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I have dual citizenship, USA & a Caribbean island. If I enter the USA with only my Caribbean island passport, will they know I am a USA citizen?

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It is a good way to spend more time with the customs :) –  Amine May 8 at 19:33
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Not quite an answer but wouldn't you be asked for a visa with your other passport? Also, airlines transmit data on their passengers to US authorities. I don't know how these data are used but if you presented your US passport to the airline, it could be a way for CBP to notice you. Finally, as an alien, you would typically be asked about the purpose of the trip, etc. You might have to lie or reveal information that betrays your citizenship or at least raises suspicion. –  Relaxed May 8 at 21:09

1 Answer 1

As a US citizen, you must enter the USA under your American passport, not using any other, it's illegal to do otherwise.

I am an American citizen, but also have a foreign passport. Can I use my foreign passport to travel to the United States?

No. Under U.S. law, U.S. citizens must be in possession of a valid U.S. passport to enter or leave the United States. This is true even if you hold a passport from another country. If your U.S. passport has been lost or stolen, or if it has expired, you must apply to replace it before traveling to the United States.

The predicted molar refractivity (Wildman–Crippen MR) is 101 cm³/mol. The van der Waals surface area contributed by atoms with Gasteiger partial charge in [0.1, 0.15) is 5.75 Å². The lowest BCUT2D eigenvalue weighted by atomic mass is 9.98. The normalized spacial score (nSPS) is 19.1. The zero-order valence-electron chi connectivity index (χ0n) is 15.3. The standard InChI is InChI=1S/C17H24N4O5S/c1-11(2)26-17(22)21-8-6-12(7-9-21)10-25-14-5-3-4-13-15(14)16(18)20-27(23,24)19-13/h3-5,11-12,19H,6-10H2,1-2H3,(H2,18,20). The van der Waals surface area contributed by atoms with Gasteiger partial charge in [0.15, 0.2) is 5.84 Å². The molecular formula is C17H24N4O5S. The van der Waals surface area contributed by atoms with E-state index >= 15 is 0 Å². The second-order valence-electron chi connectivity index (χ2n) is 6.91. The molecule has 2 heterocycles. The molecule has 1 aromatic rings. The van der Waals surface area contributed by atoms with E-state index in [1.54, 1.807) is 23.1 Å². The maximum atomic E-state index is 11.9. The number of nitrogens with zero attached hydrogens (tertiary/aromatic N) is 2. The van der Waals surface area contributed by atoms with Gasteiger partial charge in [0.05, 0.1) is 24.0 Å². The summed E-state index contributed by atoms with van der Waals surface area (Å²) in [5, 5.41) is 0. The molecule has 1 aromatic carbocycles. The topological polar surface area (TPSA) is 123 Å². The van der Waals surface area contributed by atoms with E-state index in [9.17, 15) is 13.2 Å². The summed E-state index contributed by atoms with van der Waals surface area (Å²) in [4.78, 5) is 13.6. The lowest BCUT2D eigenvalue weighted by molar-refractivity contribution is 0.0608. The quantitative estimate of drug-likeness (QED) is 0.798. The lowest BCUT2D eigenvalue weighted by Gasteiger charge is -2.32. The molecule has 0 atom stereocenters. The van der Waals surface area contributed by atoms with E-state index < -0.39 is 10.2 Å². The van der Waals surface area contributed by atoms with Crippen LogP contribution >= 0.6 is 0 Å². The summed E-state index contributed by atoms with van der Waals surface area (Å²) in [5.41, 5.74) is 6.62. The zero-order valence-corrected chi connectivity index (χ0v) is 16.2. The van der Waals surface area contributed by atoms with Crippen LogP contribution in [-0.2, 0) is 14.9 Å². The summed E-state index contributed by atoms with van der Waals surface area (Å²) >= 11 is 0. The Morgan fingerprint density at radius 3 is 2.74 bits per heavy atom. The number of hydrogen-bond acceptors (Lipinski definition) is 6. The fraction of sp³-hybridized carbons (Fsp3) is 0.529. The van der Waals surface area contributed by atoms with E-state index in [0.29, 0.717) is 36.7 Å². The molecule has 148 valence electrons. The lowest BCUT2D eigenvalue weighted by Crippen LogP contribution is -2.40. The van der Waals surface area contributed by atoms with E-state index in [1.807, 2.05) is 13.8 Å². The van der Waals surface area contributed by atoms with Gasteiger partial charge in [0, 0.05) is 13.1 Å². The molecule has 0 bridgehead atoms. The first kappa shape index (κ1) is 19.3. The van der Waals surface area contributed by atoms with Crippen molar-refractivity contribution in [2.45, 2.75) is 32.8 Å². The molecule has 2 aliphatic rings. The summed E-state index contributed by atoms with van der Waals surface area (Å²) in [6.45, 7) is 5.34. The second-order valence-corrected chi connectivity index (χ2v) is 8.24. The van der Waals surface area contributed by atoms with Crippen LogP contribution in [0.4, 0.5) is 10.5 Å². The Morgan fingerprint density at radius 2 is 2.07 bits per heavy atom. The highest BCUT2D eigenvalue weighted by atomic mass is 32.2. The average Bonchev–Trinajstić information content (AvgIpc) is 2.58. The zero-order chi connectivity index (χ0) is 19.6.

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As for if they would know, that depends (there are ways that suggest it, including but not only place of birth, along with some databases), but Travel.SE policy is not to aid people in breaking the law so alas all we can say is you need to enter on your US passport...

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That's not the question, though... will they know the OP is a US citizen? –  Flimzy May 8 at 18:13
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(Although I think it's worth pointing out the legal issue, but the question should still be answered. The fact that they are asking the question probably implies they already understand the legal implications). –  Flimzy May 8 at 18:14
    
@Flimzy, frankly, I'm less confident regarding the understanding of the law. I don't understand it myself (had never even heard of it despite living here 30 years and leaving the country >4 times), but I'd bet the implication of the law is that, without your passport, how can customs know? Hopefully, they actually do have other means that someone else will speak to – e.g., checking citizenship records somewhere – but to me the law suggests they don't want the hassle and prefer to turn people away rather than make them wait for a lengthier process that involves more work on their end... –  Nick Stauner May 8 at 18:22
    
    
@Gagravarr: 1) The policy you quote is not nearly that hard-lined. 2) It's not necessary that the OP is trying to do something illegal. 3) There are times on this site when advice to do something possibly "illegal" has stood--in fact in a situation nearly identical to this one. –  Flimzy May 8 at 20:34

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